By JENNA FRYER
The Associated Press
INDIANAPOLIS — Simon Pagenaud gave Roger Penske a golden victory at the Indianapolis 500. He may have saved his job doing it.
Pagenaud outdueled Alexander Rossi in a breathtaking, 13-lap sprint to the finish Sunday that delivered an 18th victory in “The Greatest Spectacle in Racing” to the venerable team owner.
The two swapped the lead five times over the final stretch before Pagenaud stormed to the front for good seconds before he took the checkered flag and claimed his first Indy 500. Rossi fell 0.2086 seconds short of his second Indy 500 win in the seventh-closest finish in the 103 years of the race.
Instead, it was a milk-fueled celebration for Team Penske on the 50th anniversary of the owner’s first entry in the crown jewel race.
Penske now has two consecutive Indy 500 victories — Will Power won last year — for the first time since 2002-03, and his third in the past five years.
This one came from Pagenaud, who is in a contract year and arrived at Indy with his job on the line. His rumored replacement is Rossi, but Pagenaud won on the road course two weeks ago, won the pole to start the Indy 500 and now has given his boss a victory in the only race Penske truly cares about.
“What a guy, can you believe it?” Penske said. “He won that thing, I just can’t believe it.”
Neither could Rossi, who lost his cool several times in the race but twice charged to the front and had better fuel mileage than Pagenaud and the Penske cars.
“Horsepower, that’s unfortunate the way it is,” said Rossi, who was in a Honda for Andretti Autosport. “I think we had the superior car, we just didn’t have enough there at the end.”
Pagenaud was in a Chevrolet and the bowtie brand was the dominant engine maker all May. Chevy swept the top four spots in qualifying, won the race and took four of the top six spots. It was a banner day for Penske, who saw Josef Newgarden finish fourth while Power was fifth.
Pagenaud, who led a race-high 116 of the 200 laps, climbed from his car, let out a primal scream of relief and then dumped the entire winning jug of milk over his head.
“We’ve come through a life of trying to achieve this and I am just speechless,” Pagenaud said. “I never expected to be in this position and I certainly am grateful.”
Asked if he was on a mission to save his job, Pagenaud dismissed the pressure of free agency.
“The milk motivated me,” Pagenaud said. “Just focus on the job, man.”
Pagenaud is the first Frenchman to win the Indy 500 since Rene Thomas in 1914. Indianapolis records count five French winners, but Gil de Ferran in 2003 and Gaston Chevrolet in 1920, while born in France, list other nationalities.
Pagenaud was the 21st driver to win from the pole and first since Helio Castroneves a decade ago.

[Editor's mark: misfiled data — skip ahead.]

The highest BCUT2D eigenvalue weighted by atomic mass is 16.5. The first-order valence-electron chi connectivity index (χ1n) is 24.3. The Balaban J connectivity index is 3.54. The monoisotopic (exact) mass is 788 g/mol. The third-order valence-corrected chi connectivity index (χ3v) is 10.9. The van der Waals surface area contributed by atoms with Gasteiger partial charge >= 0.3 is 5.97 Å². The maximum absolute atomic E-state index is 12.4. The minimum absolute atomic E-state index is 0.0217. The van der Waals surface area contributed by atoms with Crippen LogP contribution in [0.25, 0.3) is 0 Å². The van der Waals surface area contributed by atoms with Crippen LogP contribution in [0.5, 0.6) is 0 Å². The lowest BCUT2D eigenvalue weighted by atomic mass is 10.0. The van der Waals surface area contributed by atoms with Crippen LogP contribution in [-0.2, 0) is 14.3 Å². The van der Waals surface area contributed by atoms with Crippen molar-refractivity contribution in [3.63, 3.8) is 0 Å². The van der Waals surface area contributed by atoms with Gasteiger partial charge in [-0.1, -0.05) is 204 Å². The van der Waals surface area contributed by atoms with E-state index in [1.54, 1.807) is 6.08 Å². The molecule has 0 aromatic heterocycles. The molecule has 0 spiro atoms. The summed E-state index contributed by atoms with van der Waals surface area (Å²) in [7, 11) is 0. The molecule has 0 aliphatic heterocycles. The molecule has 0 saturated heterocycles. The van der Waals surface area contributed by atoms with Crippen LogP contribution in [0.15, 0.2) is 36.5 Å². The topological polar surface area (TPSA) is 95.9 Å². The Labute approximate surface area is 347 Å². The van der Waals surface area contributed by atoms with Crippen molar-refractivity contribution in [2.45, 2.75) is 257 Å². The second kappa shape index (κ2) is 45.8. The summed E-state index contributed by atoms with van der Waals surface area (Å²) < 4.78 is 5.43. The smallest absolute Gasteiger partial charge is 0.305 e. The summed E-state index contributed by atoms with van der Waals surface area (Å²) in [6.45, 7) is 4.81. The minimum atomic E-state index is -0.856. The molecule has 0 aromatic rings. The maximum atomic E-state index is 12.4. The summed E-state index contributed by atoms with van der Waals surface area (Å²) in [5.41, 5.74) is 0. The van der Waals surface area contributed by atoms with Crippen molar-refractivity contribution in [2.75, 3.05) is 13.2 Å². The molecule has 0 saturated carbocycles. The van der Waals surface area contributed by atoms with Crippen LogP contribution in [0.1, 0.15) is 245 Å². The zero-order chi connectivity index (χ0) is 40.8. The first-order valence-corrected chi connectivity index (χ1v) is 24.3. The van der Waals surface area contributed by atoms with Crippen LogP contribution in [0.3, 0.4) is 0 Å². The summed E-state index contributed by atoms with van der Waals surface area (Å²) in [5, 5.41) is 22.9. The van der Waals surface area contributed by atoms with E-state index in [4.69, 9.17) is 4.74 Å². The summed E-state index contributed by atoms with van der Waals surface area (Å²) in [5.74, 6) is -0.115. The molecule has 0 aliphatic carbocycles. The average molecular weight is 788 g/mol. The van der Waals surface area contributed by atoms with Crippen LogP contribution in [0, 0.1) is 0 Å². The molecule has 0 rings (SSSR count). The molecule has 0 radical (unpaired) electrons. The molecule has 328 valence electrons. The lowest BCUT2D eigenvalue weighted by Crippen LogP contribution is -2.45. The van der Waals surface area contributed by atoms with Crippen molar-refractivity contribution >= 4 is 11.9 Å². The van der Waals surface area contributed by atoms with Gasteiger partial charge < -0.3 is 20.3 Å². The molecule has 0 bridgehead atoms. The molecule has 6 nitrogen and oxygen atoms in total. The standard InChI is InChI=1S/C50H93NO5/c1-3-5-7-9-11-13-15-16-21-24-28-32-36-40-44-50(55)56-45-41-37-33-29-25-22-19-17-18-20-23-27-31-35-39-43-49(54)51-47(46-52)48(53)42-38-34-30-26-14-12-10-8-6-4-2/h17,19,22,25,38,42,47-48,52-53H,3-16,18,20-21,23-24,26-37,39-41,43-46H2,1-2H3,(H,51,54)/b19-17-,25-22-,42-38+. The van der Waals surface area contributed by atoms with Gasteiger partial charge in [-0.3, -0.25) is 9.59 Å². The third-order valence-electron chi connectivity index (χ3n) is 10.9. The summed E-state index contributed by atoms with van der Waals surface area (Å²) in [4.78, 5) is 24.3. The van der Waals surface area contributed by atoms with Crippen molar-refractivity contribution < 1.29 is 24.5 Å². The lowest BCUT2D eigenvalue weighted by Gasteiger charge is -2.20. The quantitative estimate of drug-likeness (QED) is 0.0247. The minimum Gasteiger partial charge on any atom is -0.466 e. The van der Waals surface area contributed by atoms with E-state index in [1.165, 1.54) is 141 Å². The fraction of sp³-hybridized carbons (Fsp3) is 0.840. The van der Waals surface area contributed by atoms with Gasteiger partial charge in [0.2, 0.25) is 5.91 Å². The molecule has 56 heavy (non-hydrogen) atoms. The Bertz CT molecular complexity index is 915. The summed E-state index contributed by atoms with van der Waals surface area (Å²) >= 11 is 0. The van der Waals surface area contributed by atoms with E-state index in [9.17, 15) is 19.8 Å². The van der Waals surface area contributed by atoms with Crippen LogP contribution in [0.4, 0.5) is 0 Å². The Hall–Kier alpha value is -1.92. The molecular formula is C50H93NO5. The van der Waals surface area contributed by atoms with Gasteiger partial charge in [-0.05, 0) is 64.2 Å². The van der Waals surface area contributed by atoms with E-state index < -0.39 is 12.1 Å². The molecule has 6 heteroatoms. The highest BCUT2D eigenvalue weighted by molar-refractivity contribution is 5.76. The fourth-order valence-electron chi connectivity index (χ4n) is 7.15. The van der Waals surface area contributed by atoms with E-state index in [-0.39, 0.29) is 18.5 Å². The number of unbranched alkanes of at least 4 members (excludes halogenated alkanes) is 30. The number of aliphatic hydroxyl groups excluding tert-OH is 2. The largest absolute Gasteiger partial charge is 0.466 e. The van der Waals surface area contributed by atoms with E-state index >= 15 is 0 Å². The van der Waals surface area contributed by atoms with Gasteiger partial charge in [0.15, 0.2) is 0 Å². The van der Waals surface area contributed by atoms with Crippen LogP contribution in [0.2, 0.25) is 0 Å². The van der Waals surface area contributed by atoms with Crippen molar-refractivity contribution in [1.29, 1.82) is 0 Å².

As he began the traditional celebratory lap around the speedway in the back of a convertible, Rossi was one of the many drivers to walk onto the track to congratulate the winner. The American leaned in for a genuine embrace despite his disappointment.
“Nothing else matters but winning,” Rossi said. “This one will be hard to get over.”
Rossi’s drive was once again brilliant — he drove from the back to finish fourth last year and he won on fuel mileage in the 100th running of the race.
He’d been patient through the first half of the race and set himself up to take control after the halfway point. But a troublesome fuel hose on a pit stop caused a lengthy delay and Rossi was angrily pounding on his steering wheel imploring the Andretti crew to get him back on track.
He dropped to sixth with the error and really lost his cool when he couldn’t get past the lapped car of Oriol Servia. As Rossi finally raced past Servia, he angrily raised his fist at the Spaniard. A late accident caused an 18-minute stoppage with Rossi set to restart the final sprint as the leader and he stated his mood over his team radio.
“A bunch of hungry, angry cars behind me,” Rossi said. “Little do they know I’m angrier.”
Pagenaud got him on the restart and the two went back and forth four more times before Pagenaud locked down the win.
Former winner Takuma Sato finished third as he and Rossi gave Honda two spots on the podium. Santino Ferrucci in seventh was the highest finishing rookie.
Attention had been heavy on rookie Colton Herta, but the 19-year-old was the first driver out of the race when his gearbox broke after just a few laps.
IMS officials had prepared for a rain-interrupted — perhaps even postponed — race in NBC Sport’s debut call of the Indy 500. But it was a beautiful, sunny day and a picture-perfect showcase of the Memorial Day weekend tradition.